5 Actions That Can Help Companies Master AnalyticsBy Guest Author | Posted 2016-08-18 Email Print
Companies that want to win the analytics game should follow the actions of the most analytically mature firms, which work to get the most value from their data.
By Brian McCarthy, Robert Berkey and Chad Vaske
Companies are under constant pressure—to innovate, to increase market share, to enhance operational efficiency and to transform challenges into opportunities, among other demands. As better-informed decision making can create valuable opportunities to alleviate these pressures, many companies are accelerating their investments in analytics capabilities and strategies.
An analytics strategy can be different for every company, with some building capabilities across functional silos, while others establish a “center of gravity” for analytics and become an insight-driven organization.
In a recent study, Accenture Analytics looked into how organizations are implementing analytics operating models, and found some stark differences that separate the most analytically mature companies from the rest of the crowd. Companies that want to get ahead of the game should master the following five key actions, which are exhibited by the most analytically mature companies to get the most value from their data.
Establish a center of gravity for analytics.
According to our research, more than three-quarters of companies with the highest level of analytics maturity have established an analytics center of gravity, or center of excellence, that focuses on strategy and planning activities, on establishing consistency and standards, and on building new capabilities. This model increases an organization’s ability to quickly and seamlessly identify important business problems and swiftly apply analytics insights to deal with them.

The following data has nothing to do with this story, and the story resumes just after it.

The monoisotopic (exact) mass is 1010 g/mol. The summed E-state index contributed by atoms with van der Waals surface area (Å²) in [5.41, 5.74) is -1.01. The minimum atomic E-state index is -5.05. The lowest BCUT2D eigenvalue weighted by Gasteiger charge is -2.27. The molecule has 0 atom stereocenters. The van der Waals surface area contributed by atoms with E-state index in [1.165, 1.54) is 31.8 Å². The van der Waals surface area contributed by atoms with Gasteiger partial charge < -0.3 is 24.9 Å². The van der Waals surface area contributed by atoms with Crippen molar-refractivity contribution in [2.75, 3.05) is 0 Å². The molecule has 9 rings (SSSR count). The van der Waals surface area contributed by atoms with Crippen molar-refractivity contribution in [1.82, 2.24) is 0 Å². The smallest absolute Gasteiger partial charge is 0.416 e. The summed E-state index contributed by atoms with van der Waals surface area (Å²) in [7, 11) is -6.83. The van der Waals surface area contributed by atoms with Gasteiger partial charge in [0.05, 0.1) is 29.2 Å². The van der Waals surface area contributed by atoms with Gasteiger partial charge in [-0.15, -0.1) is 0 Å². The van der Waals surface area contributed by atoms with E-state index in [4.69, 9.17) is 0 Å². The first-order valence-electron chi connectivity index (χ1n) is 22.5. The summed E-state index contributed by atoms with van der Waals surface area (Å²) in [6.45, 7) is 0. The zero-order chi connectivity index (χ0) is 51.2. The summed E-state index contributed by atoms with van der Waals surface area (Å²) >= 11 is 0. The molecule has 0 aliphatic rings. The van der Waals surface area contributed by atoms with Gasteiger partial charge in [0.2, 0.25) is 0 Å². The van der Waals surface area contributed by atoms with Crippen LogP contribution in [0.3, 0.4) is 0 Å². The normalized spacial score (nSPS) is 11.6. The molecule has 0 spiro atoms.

Employ agile governance.
Building regular checkpoints into a company’s analytics strategy is vital for measuring performance and rolling out new and improved capabilities. These checkpoints enable companies to correct their course and prevent them from overinvesting in capabilities or ideas that might not be well-received by customers. To benchmark success, a company could design executive scorecards to track performance or establish “value-creation offices” to provide program management office resources that track value achieved against key metrics.
Create an interdisciplinary, high-performing analytics team.
The study also indicated that mature companies field analytics “pod” teams with diverse skills. These include a mix of roles—such as data scientists, business analysts, visualization experts—focused on tackling key business problems. There are many ways to build these teams, including attracting new specialized talent from competitors, establishing external branding focused on attracting talent, initiating internal training programs, and establishing nontraditional career paths that reward subject-matter expertise.
Deploy new capabilities faster.
One of the differentiators shared by the mature companies studied was their preparedness and ability to scale. These organizations pilot with the intent to scale; that is, they establish the right mindset, processes and accountability to quickly test, learn, refine and implement. In fact, 68 percent of the study respondents cited “scaling” as a key priority capability they had gained from designing and implementing their own analytics organization. Using an approach that includes scaling right from the start can help businesses improve talent acquisition; rationalize vendors, suppliers, data and tools; and optimize analytics investments.